Last month, the bankruptcy trustee posted an online fact sheet about the festival, saying that the event had “incurred significant losses in each of the previous three years.” The June 6 report details the losses, reporting that Pemberton incurred losses of approximately $47.7 million CAD: $16.9 million in 2014, $16.8 million in 2015, and $14 million in 2016. Two months after the 2016 festival’s conclusion, HUKA reportedly informed the investors that an additional $2 million USD “was required to pay outstanding payables related to the 2016 PMF to permit PMF to permit HUKA time to source an investor.”
HUKA reportedly told investors that the 2016 festival would break even financially at minimum, after projecting losses of $4 million USD for 2015 and forecasting profits of approximately $2.4 million USD for 2014.
The report claims that HUKA received $3.45 million USD in producer fees for the 2014-2016 festivals and another $729,167 USD for the 2017 festival – including “approximately $350,000 CAD for recent producer fees paid to HUKA which HUKA may not have been entitled to.”
The bankruptcy is blamed on sluggish ticket sales for 2017, increased operating costs because of the weakening Canadian dollar relative to the U.S. dollar, the inability to secure additional funding, and increased difficulty in sourcing talent.
– Pemberton Music Festival 2016
Vancouver Sun reported that 144 claims have been filed, as of a June 6 creditor meeting, including “109 ticket holders claiming $95,056 and 33 vendors claiming $10.6 million.” The Sun adds that Ticketfly has filed a claim for $7.9 million.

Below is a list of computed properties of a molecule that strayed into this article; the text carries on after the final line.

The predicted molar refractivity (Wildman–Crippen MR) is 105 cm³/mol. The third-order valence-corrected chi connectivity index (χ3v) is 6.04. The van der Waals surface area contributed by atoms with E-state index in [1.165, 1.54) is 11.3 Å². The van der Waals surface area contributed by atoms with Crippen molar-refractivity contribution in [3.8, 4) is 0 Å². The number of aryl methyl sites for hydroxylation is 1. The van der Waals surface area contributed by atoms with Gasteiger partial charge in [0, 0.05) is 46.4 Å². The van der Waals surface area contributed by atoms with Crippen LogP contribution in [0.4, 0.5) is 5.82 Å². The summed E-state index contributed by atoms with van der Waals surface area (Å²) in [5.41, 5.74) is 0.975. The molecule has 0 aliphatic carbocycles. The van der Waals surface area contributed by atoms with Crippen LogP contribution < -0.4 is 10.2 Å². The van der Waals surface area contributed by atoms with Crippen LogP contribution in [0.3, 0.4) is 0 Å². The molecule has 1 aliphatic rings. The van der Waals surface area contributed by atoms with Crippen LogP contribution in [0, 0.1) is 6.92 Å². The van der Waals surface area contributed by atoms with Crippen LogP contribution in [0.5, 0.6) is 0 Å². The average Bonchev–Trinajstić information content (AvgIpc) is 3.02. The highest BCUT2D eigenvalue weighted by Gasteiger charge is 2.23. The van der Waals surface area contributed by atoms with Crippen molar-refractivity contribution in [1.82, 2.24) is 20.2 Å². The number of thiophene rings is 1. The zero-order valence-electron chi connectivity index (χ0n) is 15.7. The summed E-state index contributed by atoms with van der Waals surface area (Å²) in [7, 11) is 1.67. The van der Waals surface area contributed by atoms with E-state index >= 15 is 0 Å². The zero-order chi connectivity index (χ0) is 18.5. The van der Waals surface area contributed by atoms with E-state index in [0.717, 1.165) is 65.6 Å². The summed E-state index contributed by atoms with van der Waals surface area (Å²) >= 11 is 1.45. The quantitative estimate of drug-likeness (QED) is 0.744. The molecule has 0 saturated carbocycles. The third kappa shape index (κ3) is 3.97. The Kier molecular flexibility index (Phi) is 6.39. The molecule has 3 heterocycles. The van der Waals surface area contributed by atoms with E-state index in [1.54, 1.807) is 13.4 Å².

Last month the publication reported that secured creditors 1644609 Alberta Ltd. and Janspec Holdings Limited would reportedly be paid in full before unsecured creditors.
Both creditors have since withdrawn their claims, with the June 6 bankruptcy report noting that 1644609 Alberta Ltd. and Janspec Holdings Limited were prepared to forego any recovery of debts “for the benefit of the unsecured creditors.” Janspec is owed $2.07 million CAD and 1644609 Alberta Ltd. is owed approximately $1.5 million CAD.
Legal counsel for Ticketfly, Cassels Brock LLP, sent notice to the trustee May 25 that “estate funds held in trust accounts maintained by the trustee are subject to a quistclose trust and/or a constructive trust in favour of TicketFly.” If a court of competent jurisdiction makes this determination, the estate funds held by the trustee would be the property of TicketFly, rather than the property of the estate divisible amongst creditors. Distributing the funds to 2017 ticketholders “would remain subject to future clarification and legal determination.”
The trustee and other parties met with Ticketfly’s legal counsel June 5 and informed them that the secured creditors are no longer pursing their secured claims. The report adds, “Legal counsel to TicketFly has undertaken to determine if this circumstance alters the position of
TicketFly in respect of their assertive constructive trust claim.”
PMF’s assets include $3.3 million CAD in cash.
Pollstar previously reported that WME Head of Music Marc Geiger has promised to help make a case against the festival’s owners, saying, “This is criminal what they did. … They stole people’s money … then hid in bankruptcy.” WME works with a number of artists that were supposed to play Pemberton 2017.
Geiger warns that the damage to consumer confidence from both Pemberton and Fyre Festival could have repercussions across the concert business, equating it to “the housing bubble.” He said that moving forward, WME and other agencies are most likely going to tighten up financial requirements and deposit requirements.
A source confirmed to Pollstar May 26 that Huka Entertainment has laid off some members of its staff following Pemberton’s cancellation.